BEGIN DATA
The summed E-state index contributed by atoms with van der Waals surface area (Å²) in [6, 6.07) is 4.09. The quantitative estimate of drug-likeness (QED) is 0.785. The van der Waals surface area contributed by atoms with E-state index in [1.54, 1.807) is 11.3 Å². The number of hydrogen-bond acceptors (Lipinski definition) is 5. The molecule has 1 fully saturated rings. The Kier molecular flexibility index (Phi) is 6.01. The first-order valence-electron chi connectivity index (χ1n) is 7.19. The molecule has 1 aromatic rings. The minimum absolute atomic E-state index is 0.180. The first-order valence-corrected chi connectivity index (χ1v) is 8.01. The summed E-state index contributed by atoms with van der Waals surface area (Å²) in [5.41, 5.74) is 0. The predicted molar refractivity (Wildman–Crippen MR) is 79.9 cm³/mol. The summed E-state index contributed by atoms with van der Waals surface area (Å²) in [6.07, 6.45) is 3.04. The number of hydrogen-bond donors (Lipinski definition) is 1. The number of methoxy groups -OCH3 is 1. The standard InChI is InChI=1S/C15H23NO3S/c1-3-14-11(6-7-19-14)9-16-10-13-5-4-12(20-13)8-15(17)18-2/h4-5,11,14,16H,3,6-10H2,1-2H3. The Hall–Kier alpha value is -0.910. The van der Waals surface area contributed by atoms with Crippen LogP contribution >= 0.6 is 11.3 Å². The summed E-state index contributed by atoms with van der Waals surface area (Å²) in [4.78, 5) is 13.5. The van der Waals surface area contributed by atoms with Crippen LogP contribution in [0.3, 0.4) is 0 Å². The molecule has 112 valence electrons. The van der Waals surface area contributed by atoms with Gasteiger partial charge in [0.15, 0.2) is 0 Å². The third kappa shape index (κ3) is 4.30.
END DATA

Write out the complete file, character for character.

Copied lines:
The summed E-state index contributed by atoms with van der Waals surface area (Å²) in [6, 6.07) is 4.09. The quantitative estimate of drug-likeness (QED) is 0.785. The van der Waals surface area contributed by atoms with E-state index in [1.54, 1.807) is 11.3 Å². The number of hydrogen-bond acceptors (Lipinski definition) is 5. The molecule has 1 fully saturated rings. The Kier molecular flexibility index (Phi) is 6.01. The first-order valence-electron chi connectivity index (χ1n) is 7.19. The molecule has 1 aromatic rings. The minimum absolute atomic E-state index is 0.180. The first-order valence-corrected chi connectivity index (χ1v) is 8.01. The summed E-state index contributed by atoms with van der Waals surface area (Å²) in [5.41, 5.74) is 0. The predicted molar refractivity (Wildman–Crippen MR) is 79.9 cm³/mol. The summed E-state index contributed by atoms with van der Waals surface area (Å²) in [6.07, 6.45) is 3.04. The number of hydrogen-bond donors (Lipinski definition) is 1. The number of methoxy groups -OCH3 is 1. The standard InChI is InChI=1S/C15H23NO3S/c1-3-14-11(6-7-19-14)9-16-10-13-5-4-12(20-13)8-15(17)18-2/h4-5,11,14,16H,3,6-10H2,1-2H3. The Hall–Kier alpha value is -0.910. The van der Waals surface area contributed by atoms with Crippen LogP contribution >= 0.6 is 11.3 Å². The summed E-state index contributed by atoms with van der Waals surface area (Å²) in [4.78, 5) is 13.5. The van der Waals surface area contributed by atoms with Crippen LogP contribution in [0.3, 0.4) is 0 Å². The molecule has 112 valence electrons. The van der Waals surface area contributed by atoms with Gasteiger partial charge in [0.15, 0.2) is 0 Å². The third kappa shape index (κ3) is 4.30.